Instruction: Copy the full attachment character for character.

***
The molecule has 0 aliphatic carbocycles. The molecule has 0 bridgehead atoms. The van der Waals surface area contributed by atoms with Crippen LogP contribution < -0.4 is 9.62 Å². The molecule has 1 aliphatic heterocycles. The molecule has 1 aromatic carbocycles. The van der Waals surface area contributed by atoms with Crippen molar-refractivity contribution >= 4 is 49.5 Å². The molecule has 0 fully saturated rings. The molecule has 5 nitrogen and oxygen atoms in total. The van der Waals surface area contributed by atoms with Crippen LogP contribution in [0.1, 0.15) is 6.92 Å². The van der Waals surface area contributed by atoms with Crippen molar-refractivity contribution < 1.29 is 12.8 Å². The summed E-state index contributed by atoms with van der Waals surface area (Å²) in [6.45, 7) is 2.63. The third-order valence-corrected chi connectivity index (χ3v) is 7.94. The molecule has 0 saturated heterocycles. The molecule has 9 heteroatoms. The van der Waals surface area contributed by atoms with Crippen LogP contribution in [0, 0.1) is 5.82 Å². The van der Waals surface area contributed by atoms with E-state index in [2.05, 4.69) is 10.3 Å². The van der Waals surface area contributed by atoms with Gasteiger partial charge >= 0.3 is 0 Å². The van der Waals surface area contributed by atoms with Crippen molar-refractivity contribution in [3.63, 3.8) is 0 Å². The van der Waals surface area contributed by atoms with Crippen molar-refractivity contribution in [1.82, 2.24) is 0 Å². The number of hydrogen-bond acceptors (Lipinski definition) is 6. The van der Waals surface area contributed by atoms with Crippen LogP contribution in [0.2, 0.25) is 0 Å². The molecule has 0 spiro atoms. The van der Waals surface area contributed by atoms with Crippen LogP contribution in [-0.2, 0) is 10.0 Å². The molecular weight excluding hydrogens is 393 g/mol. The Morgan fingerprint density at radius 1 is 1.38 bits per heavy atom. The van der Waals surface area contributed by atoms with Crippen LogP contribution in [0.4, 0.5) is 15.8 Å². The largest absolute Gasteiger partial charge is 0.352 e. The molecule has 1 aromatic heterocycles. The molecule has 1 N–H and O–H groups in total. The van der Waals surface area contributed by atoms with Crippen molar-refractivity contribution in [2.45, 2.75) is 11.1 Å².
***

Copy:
The molecule has 0 aliphatic carbocycles. The molecule has 0 bridgehead atoms. The van der Waals surface area contributed by atoms with Crippen LogP contribution < -0.4 is 9.62 Å². The molecule has 1 aliphatic heterocycles. The molecule has 1 aromatic carbocycles. The van der Waals surface area contributed by atoms with Crippen molar-refractivity contribution >= 4 is 49.5 Å². The molecule has 0 fully saturated rings. The molecule has 5 nitrogen and oxygen atoms in total. The van der Waals surface area contributed by atoms with Crippen LogP contribution in [0.1, 0.15) is 6.92 Å². The van der Waals surface area contributed by atoms with Crippen molar-refractivity contribution < 1.29 is 12.8 Å². The summed E-state index contributed by atoms with van der Waals surface area (Å²) in [6.45, 7) is 2.63. The third-order valence-corrected chi connectivity index (χ3v) is 7.94. The molecule has 0 saturated heterocycles. The molecule has 9 heteroatoms. The van der Waals surface area contributed by atoms with Crippen LogP contribution in [0, 0.1) is 5.82 Å². The van der Waals surface area contributed by atoms with E-state index in [2.05, 4.69) is 10.3 Å². The van der Waals surface area contributed by atoms with Gasteiger partial charge >= 0.3 is 0 Å². The van der Waals surface area contributed by atoms with Crippen molar-refractivity contribution in [3.63, 3.8) is 0 Å². The van der Waals surface area contributed by atoms with Crippen molar-refractivity contribution in [1.82, 2.24) is 0 Å². The number of hydrogen-bond acceptors (Lipinski definition) is 6. The van der Waals surface area contributed by atoms with Crippen LogP contribution in [0.2, 0.25) is 0 Å². The molecule has 0 spiro atoms. The van der Waals surface area contributed by atoms with Crippen LogP contribution in [-0.2, 0) is 10.0 Å². The molecular weight excluding hydrogens is 393 g/mol. The Morgan fingerprint density at radius 1 is 1.38 bits per heavy atom. The van der Waals surface area contributed by atoms with Crippen LogP contribution in [0.4, 0.5) is 15.8 Å². The largest absolute Gasteiger partial charge is 0.352 e. The molecule has 1 aromatic heterocycles. The molecule has 1 N–H and O–H groups in total. The van der Waals surface area contributed by atoms with Crippen molar-refractivity contribution in [2.45, 2.75) is 11.1 Å².